Harold Hardy remembers being about 16 years old when he fell in love with the game of tennis. “I was really more focused on basketball at the time,” explains Harold. “Until one day, when I was living across the street from the University of Wisconsin, and I saw a tall man playing tennis against a brick wall. I thought, ‘I want to learn how to do that.'”
And learn he did! A string of chance meetings led to a series of golden opportunities which, when coupled with a lot of hard work and a fearless desire to follow his passion, led Harold to become a certified tennis instructor and nationally-renowned tennis coach.
Eventually, he landed back in St. Augustine and founded the Joy of Tennis Academy. Sweet; inspiring; simple. End of story, right? Not so fast. What really sets Harold apart from so many others is the fact that he chose to leave the sport – and a very lucrative career – when he was at the top of his game. “I still loved tennis but I realized that the stress of coaching, which included some very high-profile clients, was taking its toll. I had to get out and do something different.”
What he decided to do next might leave you thinking that Harold went from the frying pan right into the fire: he chose the restaurant business. “I was very successful in each endeavor,” he explains. “I managed businesses, opened new enterprises, traveled to different parts of the country, and really learned a lot.” He laughs, then says, “And I enjoyed almost every minute of it.”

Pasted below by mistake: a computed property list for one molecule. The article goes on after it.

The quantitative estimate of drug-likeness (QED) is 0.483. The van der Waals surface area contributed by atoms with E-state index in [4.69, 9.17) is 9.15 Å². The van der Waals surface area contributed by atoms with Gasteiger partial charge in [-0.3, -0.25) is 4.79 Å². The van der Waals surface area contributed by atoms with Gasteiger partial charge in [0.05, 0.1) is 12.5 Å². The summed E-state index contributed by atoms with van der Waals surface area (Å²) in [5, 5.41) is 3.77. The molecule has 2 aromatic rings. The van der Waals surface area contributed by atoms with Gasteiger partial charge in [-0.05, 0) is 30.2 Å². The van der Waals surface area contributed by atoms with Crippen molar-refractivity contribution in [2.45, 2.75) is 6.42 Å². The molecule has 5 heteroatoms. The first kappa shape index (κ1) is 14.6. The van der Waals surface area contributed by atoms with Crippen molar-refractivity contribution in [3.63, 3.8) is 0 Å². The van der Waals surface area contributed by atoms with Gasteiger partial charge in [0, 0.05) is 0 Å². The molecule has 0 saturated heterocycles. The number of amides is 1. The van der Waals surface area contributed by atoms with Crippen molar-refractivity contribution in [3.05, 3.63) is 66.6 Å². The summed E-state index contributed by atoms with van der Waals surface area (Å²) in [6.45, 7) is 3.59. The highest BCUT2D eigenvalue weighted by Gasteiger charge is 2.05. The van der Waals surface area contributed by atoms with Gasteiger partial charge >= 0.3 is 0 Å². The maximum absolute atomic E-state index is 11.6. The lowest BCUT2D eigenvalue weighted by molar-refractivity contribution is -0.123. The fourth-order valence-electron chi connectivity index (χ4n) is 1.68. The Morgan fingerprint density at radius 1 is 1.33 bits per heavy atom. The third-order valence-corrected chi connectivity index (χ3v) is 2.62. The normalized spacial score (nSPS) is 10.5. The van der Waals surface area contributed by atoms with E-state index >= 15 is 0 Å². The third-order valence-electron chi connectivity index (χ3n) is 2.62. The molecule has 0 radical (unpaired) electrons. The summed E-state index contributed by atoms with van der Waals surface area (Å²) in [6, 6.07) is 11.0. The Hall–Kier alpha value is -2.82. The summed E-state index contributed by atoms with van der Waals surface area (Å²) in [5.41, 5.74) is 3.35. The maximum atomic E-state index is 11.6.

Family obligations called Harold back to St. Augustine and with his return came a renewed interest in introducing to others the sport that had given so much to him. “I didn’t have anyone to teach or coach me when I was younger. There is a chance for me to change that for other children who can benefit from learning how to play tennis.” And that became the foundation for the Joy of Tennis Academy.
Just what is it that sets tennis apart from other sports? “Anyone of any age can learn to play tennis and benefit from it,” explains Harold. “My youngest client is about 16 months old!” Harold outlines the advantages of starting the game at such an early age – discipline, strategic thinking, coordination, and purposeful play. The folks at iQurious Kids, an online child development forum, agree with him, saying that “tennis teaches sportsmanship in youngsters and sharpens their strategic and problem solving abilities.” It can also improve balance and reaction time and increase aerobic and anaerobic fitness levels for participants of all ages.
Harold’s dream is to expand the reach of the Joy of Tennis Academy. “I partnered with the Boys & Girls Club in 2016, am connected with the St. Johns County school system, and would like to encourage homeschoolers to learn more about the Joy of Tennis Academy as an option for structured physical activity.”
Learn more about the Joy of Tennis Academy by emailing [email protected] Photography by Kate Gardiner.